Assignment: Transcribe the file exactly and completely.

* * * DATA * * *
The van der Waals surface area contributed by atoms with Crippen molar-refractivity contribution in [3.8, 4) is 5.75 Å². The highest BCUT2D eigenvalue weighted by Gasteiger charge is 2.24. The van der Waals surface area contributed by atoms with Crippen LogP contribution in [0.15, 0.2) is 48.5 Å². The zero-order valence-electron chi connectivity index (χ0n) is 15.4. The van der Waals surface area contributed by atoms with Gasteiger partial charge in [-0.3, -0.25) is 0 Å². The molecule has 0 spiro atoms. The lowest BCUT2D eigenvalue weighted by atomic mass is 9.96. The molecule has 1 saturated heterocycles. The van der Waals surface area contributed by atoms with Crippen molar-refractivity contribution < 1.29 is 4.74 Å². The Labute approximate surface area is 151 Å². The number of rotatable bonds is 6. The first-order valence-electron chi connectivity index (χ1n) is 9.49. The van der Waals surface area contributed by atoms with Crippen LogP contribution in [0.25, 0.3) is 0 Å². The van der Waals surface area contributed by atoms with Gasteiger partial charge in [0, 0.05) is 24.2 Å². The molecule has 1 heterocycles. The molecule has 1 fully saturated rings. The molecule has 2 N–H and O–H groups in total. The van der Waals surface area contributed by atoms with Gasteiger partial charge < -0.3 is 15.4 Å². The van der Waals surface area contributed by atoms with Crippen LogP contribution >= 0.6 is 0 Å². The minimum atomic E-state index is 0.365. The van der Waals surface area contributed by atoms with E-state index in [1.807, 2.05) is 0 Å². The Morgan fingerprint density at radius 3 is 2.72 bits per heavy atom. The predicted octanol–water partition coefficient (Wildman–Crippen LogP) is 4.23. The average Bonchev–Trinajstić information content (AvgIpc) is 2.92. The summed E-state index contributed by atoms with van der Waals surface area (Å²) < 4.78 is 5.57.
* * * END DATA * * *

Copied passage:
The van der Waals surface area contributed by atoms with Crippen molar-refractivity contribution in [3.8, 4) is 5.75 Å². The highest BCUT2D eigenvalue weighted by Gasteiger charge is 2.24. The van der Waals surface area contributed by atoms with Crippen LogP contribution in [0.15, 0.2) is 48.5 Å². The zero-order valence-electron chi connectivity index (χ0n) is 15.4. The van der Waals surface area contributed by atoms with Gasteiger partial charge in [-0.3, -0.25) is 0 Å². The molecule has 0 spiro atoms. The lowest BCUT2D eigenvalue weighted by atomic mass is 9.96. The molecule has 1 saturated heterocycles. The van der Waals surface area contributed by atoms with Crippen molar-refractivity contribution < 1.29 is 4.74 Å². The Labute approximate surface area is 151 Å². The number of rotatable bonds is 6. The first-order valence-electron chi connectivity index (χ1n) is 9.49. The van der Waals surface area contributed by atoms with Crippen LogP contribution in [0.25, 0.3) is 0 Å². The van der Waals surface area contributed by atoms with Gasteiger partial charge in [0, 0.05) is 24.2 Å². The molecule has 1 heterocycles. The molecule has 1 fully saturated rings. The molecule has 2 N–H and O–H groups in total. The van der Waals surface area contributed by atoms with Gasteiger partial charge < -0.3 is 15.4 Å². The van der Waals surface area contributed by atoms with Crippen LogP contribution >= 0.6 is 0 Å². The minimum atomic E-state index is 0.365. The van der Waals surface area contributed by atoms with E-state index in [1.807, 2.05) is 0 Å². The Morgan fingerprint density at radius 3 is 2.72 bits per heavy atom. The predicted octanol–water partition coefficient (Wildman–Crippen LogP) is 4.23. The average Bonchev–Trinajstić information content (AvgIpc) is 2.92. The summed E-state index contributed by atoms with van der Waals surface area (Å²) < 4.78 is 5.57.